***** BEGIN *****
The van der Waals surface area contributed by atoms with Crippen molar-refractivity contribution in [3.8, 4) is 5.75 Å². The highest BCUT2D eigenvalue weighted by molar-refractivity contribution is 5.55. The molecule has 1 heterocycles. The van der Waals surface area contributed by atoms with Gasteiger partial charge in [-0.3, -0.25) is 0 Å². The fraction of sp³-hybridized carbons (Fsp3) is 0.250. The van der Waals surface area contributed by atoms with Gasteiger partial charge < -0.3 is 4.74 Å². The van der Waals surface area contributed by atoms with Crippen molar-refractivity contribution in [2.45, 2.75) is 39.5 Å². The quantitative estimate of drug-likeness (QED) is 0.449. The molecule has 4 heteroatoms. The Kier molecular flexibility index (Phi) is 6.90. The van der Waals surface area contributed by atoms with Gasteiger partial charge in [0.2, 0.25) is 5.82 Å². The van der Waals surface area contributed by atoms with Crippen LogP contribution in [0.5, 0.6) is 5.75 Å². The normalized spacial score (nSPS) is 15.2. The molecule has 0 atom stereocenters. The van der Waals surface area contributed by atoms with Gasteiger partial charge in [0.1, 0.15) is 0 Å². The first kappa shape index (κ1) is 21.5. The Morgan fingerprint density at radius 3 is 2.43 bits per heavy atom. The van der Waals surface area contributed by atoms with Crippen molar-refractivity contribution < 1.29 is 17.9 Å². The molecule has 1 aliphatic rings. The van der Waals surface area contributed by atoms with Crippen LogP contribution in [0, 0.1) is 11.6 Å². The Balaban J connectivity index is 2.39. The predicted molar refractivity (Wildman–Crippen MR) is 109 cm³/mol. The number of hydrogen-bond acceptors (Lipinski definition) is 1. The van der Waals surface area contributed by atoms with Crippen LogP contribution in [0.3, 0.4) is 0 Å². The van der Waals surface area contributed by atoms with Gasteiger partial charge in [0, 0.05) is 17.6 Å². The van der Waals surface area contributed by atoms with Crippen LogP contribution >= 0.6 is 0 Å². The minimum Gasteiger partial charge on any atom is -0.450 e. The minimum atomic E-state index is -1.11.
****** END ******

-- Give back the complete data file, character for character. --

The van der Waals surface area contributed by atoms with Crippen molar-refractivity contribution in [3.8, 4) is 5.75 Å². The highest BCUT2D eigenvalue weighted by molar-refractivity contribution is 5.55. The molecule has 1 heterocycles. The van der Waals surface area contributed by atoms with Gasteiger partial charge in [-0.3, -0.25) is 0 Å². The fraction of sp³-hybridized carbons (Fsp3) is 0.250. The van der Waals surface area contributed by atoms with Gasteiger partial charge < -0.3 is 4.74 Å². The van der Waals surface area contributed by atoms with Crippen molar-refractivity contribution in [2.45, 2.75) is 39.5 Å². The quantitative estimate of drug-likeness (QED) is 0.449. The molecule has 4 heteroatoms. The Kier molecular flexibility index (Phi) is 6.90. The van der Waals surface area contributed by atoms with Gasteiger partial charge in [0.2, 0.25) is 5.82 Å². The van der Waals surface area contributed by atoms with Crippen LogP contribution in [0.5, 0.6) is 5.75 Å². The normalized spacial score (nSPS) is 15.2. The molecule has 0 atom stereocenters. The van der Waals surface area contributed by atoms with Gasteiger partial charge in [0.1, 0.15) is 0 Å². The first kappa shape index (κ1) is 21.5. The Morgan fingerprint density at radius 3 is 2.43 bits per heavy atom. The van der Waals surface area contributed by atoms with Crippen molar-refractivity contribution < 1.29 is 17.9 Å². The molecule has 1 aliphatic rings. The van der Waals surface area contributed by atoms with Crippen LogP contribution in [0, 0.1) is 11.6 Å². The Balaban J connectivity index is 2.39. The predicted molar refractivity (Wildman–Crippen MR) is 109 cm³/mol. The number of hydrogen-bond acceptors (Lipinski definition) is 1. The van der Waals surface area contributed by atoms with Crippen LogP contribution in [0.3, 0.4) is 0 Å². The van der Waals surface area contributed by atoms with Gasteiger partial charge in [0, 0.05) is 17.6 Å². The van der Waals surface area contributed by atoms with Crippen LogP contribution >= 0.6 is 0 Å². The minimum Gasteiger partial charge on any atom is -0.450 e. The minimum atomic E-state index is -1.11.